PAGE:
You can buy the digital at Bandcamp, No Funeral Records has a cassette and T-shirt, and Ancient Temple Recordings will also be carrying products. Links below. The official release date is this Friday, November 27.


Bandcamp, https://cellpress.bandcamp.com/releases

Facebook, https://www.facebook.com/cellpressmtl

Ancient Temple Recordings, https://ancienttemplerecordings.bigcartel.com/

No Funeral Shop, https://store.nofuneral.ca/product/cell-press-t-shirt-t-shirt-cassette-bundle

Cell Press review (No Funeral Records 2020)

Jupiterian, Protosapien review (Transcending Obscurity 2020)

Jupiterian brings another round of atmospheric doom into the world straight from the heart of South America.

The four-piece metal band from São Paulo has been building its reputation in the heavy scene brick by brick over the last five years. Their first album, Aphotic (2015), is an impressive entry into the musical world. It oscillates between a traditional Doom Metal approach and Funeral Doom, pressing forth with a gargantuan heaviness. Terraforming (2017) begins like an ayahuasca chant with “Matriarch” and pushes on to turn and rise like a lumbering, impossibly tall giant tilling the planet for its on purpose and design. These two albums were early signs of things to come – the first two steps.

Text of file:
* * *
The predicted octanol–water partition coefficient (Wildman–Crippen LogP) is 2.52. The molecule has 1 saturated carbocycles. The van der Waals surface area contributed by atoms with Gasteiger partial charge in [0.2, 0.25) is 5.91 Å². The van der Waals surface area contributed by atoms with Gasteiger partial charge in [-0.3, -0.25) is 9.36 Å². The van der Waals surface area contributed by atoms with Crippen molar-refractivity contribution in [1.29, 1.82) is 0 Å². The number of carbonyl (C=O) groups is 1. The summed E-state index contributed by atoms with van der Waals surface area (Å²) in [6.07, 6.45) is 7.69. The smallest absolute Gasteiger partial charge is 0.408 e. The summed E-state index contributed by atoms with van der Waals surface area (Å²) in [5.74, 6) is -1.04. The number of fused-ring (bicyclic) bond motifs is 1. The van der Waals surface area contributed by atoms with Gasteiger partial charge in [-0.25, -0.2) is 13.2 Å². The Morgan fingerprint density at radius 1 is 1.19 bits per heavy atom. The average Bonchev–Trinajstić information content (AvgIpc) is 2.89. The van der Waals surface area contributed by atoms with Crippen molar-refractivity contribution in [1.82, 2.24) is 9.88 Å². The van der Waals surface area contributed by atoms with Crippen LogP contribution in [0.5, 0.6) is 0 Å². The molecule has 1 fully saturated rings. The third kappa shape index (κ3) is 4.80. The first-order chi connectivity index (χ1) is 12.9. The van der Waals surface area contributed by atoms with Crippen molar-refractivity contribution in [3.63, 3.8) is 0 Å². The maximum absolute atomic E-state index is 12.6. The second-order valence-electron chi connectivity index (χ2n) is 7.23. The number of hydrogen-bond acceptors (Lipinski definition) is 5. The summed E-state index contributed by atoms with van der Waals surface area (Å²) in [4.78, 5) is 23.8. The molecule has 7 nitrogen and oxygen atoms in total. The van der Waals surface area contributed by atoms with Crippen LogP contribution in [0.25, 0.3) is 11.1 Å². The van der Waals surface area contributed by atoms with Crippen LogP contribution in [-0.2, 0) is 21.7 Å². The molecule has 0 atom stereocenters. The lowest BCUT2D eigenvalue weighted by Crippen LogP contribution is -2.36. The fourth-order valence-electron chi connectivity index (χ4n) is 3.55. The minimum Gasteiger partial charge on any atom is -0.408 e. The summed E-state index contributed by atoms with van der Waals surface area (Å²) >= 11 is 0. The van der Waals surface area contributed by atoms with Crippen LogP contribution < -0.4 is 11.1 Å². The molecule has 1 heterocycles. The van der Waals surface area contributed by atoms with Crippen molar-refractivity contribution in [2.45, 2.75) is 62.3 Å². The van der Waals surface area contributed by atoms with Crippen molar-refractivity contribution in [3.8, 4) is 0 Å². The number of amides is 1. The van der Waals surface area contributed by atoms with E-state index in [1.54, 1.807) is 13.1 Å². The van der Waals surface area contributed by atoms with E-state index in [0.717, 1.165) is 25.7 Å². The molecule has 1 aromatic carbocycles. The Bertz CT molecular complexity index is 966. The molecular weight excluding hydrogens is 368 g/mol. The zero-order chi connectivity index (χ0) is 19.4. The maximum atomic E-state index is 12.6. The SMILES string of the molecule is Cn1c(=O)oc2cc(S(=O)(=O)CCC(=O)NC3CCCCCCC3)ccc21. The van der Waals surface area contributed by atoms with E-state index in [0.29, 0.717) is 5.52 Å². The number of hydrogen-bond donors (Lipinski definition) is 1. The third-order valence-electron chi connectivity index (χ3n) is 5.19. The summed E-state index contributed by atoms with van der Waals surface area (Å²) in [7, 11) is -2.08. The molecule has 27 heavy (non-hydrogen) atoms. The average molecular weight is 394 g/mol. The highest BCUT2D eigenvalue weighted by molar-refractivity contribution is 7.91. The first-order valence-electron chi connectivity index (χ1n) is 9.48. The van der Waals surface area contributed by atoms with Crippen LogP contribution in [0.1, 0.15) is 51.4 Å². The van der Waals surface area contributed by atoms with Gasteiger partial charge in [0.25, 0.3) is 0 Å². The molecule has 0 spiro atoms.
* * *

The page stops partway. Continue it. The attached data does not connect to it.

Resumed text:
The latest release begins with heavy brass horns blaring threatening blasts and what sounds the distance metallic pounding of an enormous hammer against the hull of an ancient, derelict spaceship. Dripping water, buzzing insects, and then “Mere Humans” takes off. The sound has a sharp edge along with the weight of the vocal, guitar, and rhythm space. “Voidborn” thrums your sensibilities into raw strips with its insistent, insidious probing, turning almost frantic in the second half. “Capricorn” brings a stormfront of distortion that resolves in a blistering lightning storm, and “Starless” feels like an incarnation of hopelessness. The final song is “Earthling Bloodline.” It is the essence of “Protosapien” and the plain expression of album’s theme. Drawn out, deep growls (as if from the depths of the earth) surrounded and infused by thundering bass and guitar motions, kept on track by relentless, inexorable percussion.